Put 3/4 pound loaf sugar in a small copper kettle; add sufficient cold water to cover half of the sugar and stir until it is melted; then place the kettle over a strong fire and boil the sugar to a crack (the 6th grade); add a few drops of vinegar, remove the kettle, dip it for a few minutes into cold water and let it cool off a little; if the sugar is spun when too hot the threads will be too thin and lumps will form; then place the kettle in a pan of hot water, or on the side of the stove, to keep the sugar warm; take a large knife in the left hand and hold it out straight before you; take a silver spoon in the right hand, dip it into the sugar without touching the bottom of the kettle and let some of the sugar run off the spoon; then spin long threads back and forth over the knife from right to left; after a considerable amount of sugar is spun in this way take it from the knife, lay on clean paper and spin the rest in like manner; when all is spun form the sugar into pom-poms, garlands, bouquets, etc.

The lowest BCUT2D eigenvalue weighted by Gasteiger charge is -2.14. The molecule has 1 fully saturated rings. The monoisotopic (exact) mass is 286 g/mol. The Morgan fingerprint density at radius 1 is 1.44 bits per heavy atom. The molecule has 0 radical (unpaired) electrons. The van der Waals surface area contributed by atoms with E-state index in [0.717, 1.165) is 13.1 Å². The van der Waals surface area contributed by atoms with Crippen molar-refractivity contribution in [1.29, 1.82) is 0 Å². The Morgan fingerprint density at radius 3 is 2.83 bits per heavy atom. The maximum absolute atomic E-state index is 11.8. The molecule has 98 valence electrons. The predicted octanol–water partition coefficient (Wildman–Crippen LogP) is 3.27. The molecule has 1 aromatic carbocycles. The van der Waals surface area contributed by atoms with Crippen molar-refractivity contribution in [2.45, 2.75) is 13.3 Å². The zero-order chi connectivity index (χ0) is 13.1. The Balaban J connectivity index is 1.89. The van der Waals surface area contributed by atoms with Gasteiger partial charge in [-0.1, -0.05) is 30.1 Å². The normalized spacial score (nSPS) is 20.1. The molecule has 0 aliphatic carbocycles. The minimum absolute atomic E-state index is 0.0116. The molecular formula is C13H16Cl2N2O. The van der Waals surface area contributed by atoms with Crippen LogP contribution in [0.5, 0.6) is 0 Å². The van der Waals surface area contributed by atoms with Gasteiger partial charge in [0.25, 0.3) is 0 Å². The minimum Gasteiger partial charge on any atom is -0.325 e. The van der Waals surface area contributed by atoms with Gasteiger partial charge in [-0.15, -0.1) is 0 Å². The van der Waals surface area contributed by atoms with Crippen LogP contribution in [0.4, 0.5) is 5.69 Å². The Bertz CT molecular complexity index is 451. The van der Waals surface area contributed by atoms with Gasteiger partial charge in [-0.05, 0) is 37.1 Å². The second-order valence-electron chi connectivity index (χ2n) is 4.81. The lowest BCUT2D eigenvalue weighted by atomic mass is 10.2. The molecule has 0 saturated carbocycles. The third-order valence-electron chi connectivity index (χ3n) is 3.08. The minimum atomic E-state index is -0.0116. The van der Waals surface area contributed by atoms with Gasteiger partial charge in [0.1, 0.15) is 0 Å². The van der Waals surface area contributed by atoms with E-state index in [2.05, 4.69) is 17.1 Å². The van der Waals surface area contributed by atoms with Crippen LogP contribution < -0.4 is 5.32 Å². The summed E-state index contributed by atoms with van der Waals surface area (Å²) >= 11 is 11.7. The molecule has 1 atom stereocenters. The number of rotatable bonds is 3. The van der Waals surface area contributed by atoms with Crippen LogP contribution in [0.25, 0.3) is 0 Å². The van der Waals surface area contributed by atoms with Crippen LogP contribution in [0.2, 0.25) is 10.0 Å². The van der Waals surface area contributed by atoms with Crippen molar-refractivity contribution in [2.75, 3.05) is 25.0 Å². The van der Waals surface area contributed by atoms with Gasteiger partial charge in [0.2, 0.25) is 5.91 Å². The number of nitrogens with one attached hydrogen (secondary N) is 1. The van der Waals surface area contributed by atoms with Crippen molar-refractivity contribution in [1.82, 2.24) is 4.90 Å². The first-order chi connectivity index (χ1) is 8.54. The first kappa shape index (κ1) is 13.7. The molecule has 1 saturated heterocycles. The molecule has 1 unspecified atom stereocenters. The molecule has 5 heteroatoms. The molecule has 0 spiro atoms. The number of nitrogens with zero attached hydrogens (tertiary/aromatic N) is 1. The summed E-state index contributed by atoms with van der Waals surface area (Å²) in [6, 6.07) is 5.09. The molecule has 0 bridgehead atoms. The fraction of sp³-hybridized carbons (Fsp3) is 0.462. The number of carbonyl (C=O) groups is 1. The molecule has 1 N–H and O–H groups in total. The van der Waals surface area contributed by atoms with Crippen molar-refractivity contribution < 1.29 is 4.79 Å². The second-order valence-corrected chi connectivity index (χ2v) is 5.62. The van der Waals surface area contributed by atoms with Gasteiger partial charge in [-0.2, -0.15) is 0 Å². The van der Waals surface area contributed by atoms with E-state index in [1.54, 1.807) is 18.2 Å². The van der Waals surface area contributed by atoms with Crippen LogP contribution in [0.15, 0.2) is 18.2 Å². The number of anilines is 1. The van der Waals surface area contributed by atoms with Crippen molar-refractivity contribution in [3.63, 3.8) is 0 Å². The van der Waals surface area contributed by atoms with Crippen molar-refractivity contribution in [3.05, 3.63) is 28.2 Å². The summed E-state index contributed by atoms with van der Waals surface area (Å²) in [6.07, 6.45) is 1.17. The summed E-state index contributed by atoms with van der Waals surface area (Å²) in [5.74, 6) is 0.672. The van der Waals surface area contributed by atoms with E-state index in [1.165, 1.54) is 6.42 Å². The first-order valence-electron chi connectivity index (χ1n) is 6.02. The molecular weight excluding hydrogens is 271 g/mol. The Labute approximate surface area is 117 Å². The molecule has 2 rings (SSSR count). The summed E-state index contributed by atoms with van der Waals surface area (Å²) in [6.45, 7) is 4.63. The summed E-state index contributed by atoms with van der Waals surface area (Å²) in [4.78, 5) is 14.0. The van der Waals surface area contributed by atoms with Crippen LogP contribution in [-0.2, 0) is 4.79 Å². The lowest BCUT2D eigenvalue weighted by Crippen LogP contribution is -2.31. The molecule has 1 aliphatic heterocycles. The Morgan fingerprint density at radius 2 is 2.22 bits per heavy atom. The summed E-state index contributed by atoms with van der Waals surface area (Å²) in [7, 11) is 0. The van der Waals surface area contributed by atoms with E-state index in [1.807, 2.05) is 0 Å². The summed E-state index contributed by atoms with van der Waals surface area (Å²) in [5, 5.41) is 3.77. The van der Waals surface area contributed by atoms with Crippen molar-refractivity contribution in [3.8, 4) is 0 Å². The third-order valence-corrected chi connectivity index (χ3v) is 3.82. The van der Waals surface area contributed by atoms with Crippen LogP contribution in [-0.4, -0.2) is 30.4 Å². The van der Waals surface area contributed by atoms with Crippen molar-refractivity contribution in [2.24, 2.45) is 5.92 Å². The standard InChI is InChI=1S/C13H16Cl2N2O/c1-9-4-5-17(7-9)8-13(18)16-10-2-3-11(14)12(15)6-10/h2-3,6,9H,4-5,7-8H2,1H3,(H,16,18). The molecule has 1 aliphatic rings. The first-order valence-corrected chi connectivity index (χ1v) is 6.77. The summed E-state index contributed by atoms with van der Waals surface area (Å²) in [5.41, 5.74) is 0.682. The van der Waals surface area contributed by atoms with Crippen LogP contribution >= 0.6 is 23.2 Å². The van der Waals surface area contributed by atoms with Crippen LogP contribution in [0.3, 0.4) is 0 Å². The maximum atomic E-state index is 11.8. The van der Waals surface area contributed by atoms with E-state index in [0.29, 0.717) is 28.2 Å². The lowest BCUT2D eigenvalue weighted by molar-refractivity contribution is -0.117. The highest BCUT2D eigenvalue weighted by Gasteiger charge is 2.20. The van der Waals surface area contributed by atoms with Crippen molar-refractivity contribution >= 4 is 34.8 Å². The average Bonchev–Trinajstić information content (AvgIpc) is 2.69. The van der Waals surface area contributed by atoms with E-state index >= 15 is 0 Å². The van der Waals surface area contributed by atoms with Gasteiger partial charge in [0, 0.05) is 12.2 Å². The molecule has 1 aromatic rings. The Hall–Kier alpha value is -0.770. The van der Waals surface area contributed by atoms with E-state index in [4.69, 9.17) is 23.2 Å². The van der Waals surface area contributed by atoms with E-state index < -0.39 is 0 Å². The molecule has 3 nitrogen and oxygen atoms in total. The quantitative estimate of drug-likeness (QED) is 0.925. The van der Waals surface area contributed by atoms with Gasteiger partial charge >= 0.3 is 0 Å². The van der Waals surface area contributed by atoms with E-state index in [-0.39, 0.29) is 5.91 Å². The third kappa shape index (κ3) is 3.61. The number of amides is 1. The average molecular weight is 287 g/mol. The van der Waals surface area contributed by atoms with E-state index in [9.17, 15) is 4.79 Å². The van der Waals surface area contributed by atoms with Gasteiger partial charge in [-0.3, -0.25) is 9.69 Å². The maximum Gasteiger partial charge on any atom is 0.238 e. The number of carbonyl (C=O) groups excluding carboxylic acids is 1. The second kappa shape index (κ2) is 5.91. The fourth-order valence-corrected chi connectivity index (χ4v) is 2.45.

Half the sugar may be colored with cochineal to a delicate pink. The sugar should be spun in a place free from drafts and in clear and dry weather. The sugar is used for decorating and trimming dishes.
Recipe from Who Put the Devil in Deviled Eggs? by Ann Treistman/Skyhorse Publishing, 2011.